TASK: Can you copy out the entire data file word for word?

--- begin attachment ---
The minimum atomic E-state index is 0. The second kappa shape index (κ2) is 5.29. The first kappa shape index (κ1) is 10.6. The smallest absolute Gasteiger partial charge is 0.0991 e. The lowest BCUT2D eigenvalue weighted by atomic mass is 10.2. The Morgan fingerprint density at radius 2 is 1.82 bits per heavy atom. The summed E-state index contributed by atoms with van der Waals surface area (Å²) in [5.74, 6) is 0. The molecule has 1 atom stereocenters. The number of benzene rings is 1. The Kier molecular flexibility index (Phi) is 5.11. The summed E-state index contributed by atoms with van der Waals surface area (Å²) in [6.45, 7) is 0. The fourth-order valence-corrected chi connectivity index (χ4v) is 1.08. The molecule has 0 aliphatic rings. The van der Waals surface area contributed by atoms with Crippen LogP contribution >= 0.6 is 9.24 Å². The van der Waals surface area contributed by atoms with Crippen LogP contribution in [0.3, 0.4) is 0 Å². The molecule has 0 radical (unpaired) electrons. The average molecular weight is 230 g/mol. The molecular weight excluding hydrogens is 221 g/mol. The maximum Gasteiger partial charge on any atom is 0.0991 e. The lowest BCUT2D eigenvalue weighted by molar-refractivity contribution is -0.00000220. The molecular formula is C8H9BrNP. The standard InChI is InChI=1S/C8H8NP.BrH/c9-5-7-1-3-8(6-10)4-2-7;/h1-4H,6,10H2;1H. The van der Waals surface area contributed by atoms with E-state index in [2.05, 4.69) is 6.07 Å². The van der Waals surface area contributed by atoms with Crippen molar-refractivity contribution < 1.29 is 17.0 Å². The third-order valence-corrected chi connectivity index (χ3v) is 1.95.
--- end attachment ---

The minimum atomic E-state index is 0. The second kappa shape index (κ2) is 5.29. The first kappa shape index (κ1) is 10.6. The smallest absolute Gasteiger partial charge is 0.0991 e. The lowest BCUT2D eigenvalue weighted by atomic mass is 10.2. The Morgan fingerprint density at radius 2 is 1.82 bits per heavy atom. The summed E-state index contributed by atoms with van der Waals surface area (Å²) in [5.74, 6) is 0. The molecule has 1 atom stereocenters. The number of benzene rings is 1. The Kier molecular flexibility index (Phi) is 5.11. The summed E-state index contributed by atoms with van der Waals surface area (Å²) in [6.45, 7) is 0. The fourth-order valence-corrected chi connectivity index (χ4v) is 1.08. The molecule has 0 aliphatic rings. The van der Waals surface area contributed by atoms with Crippen LogP contribution >= 0.6 is 9.24 Å². The van der Waals surface area contributed by atoms with Crippen LogP contribution in [0.3, 0.4) is 0 Å². The molecule has 0 radical (unpaired) electrons. The average molecular weight is 230 g/mol. The molecular weight excluding hydrogens is 221 g/mol. The maximum Gasteiger partial charge on any atom is 0.0991 e. The lowest BCUT2D eigenvalue weighted by molar-refractivity contribution is -0.00000220. The molecular formula is C8H9BrNP. The standard InChI is InChI=1S/C8H8NP.BrH/c9-5-7-1-3-8(6-10)4-2-7;/h1-4H,6,10H2;1H. The van der Waals surface area contributed by atoms with E-state index in [2.05, 4.69) is 6.07 Å². The van der Waals surface area contributed by atoms with Crippen molar-refractivity contribution < 1.29 is 17.0 Å². The third-order valence-corrected chi connectivity index (χ3v) is 1.95.